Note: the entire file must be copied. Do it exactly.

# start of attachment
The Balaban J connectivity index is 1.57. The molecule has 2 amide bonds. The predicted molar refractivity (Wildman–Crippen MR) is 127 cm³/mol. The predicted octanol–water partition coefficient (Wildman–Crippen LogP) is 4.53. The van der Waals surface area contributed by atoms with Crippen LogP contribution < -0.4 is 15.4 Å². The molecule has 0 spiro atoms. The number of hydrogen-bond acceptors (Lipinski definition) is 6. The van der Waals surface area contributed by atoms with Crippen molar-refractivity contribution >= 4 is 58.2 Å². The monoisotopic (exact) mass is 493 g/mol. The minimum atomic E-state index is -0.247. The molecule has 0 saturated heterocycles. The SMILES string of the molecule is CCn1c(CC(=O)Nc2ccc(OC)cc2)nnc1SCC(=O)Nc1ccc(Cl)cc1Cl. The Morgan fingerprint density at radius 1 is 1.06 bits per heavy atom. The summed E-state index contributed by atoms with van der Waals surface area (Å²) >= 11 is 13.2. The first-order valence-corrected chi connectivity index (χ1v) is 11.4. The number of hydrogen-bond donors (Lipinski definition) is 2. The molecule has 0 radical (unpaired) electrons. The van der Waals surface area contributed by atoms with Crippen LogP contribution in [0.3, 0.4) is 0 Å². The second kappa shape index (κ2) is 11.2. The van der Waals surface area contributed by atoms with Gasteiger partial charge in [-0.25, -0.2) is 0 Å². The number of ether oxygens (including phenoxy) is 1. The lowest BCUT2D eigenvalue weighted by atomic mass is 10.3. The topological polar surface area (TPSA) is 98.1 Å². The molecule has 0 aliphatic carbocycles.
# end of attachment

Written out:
The Balaban J connectivity index is 1.57. The molecule has 2 amide bonds. The predicted molar refractivity (Wildman–Crippen MR) is 127 cm³/mol. The predicted octanol–water partition coefficient (Wildman–Crippen LogP) is 4.53. The van der Waals surface area contributed by atoms with Crippen LogP contribution < -0.4 is 15.4 Å². The molecule has 0 spiro atoms. The number of hydrogen-bond acceptors (Lipinski definition) is 6. The van der Waals surface area contributed by atoms with Crippen molar-refractivity contribution >= 4 is 58.2 Å². The monoisotopic (exact) mass is 493 g/mol. The minimum atomic E-state index is -0.247. The molecule has 0 saturated heterocycles. The SMILES string of the molecule is CCn1c(CC(=O)Nc2ccc(OC)cc2)nnc1SCC(=O)Nc1ccc(Cl)cc1Cl. The Morgan fingerprint density at radius 1 is 1.06 bits per heavy atom. The summed E-state index contributed by atoms with van der Waals surface area (Å²) >= 11 is 13.2. The first-order valence-corrected chi connectivity index (χ1v) is 11.4. The number of hydrogen-bond donors (Lipinski definition) is 2. The molecule has 0 radical (unpaired) electrons. The van der Waals surface area contributed by atoms with Crippen LogP contribution in [0.3, 0.4) is 0 Å². The second kappa shape index (κ2) is 11.2. The van der Waals surface area contributed by atoms with Gasteiger partial charge in [-0.25, -0.2) is 0 Å². The number of ether oxygens (including phenoxy) is 1. The lowest BCUT2D eigenvalue weighted by atomic mass is 10.3. The topological polar surface area (TPSA) is 98.1 Å². The molecule has 0 aliphatic carbocycles.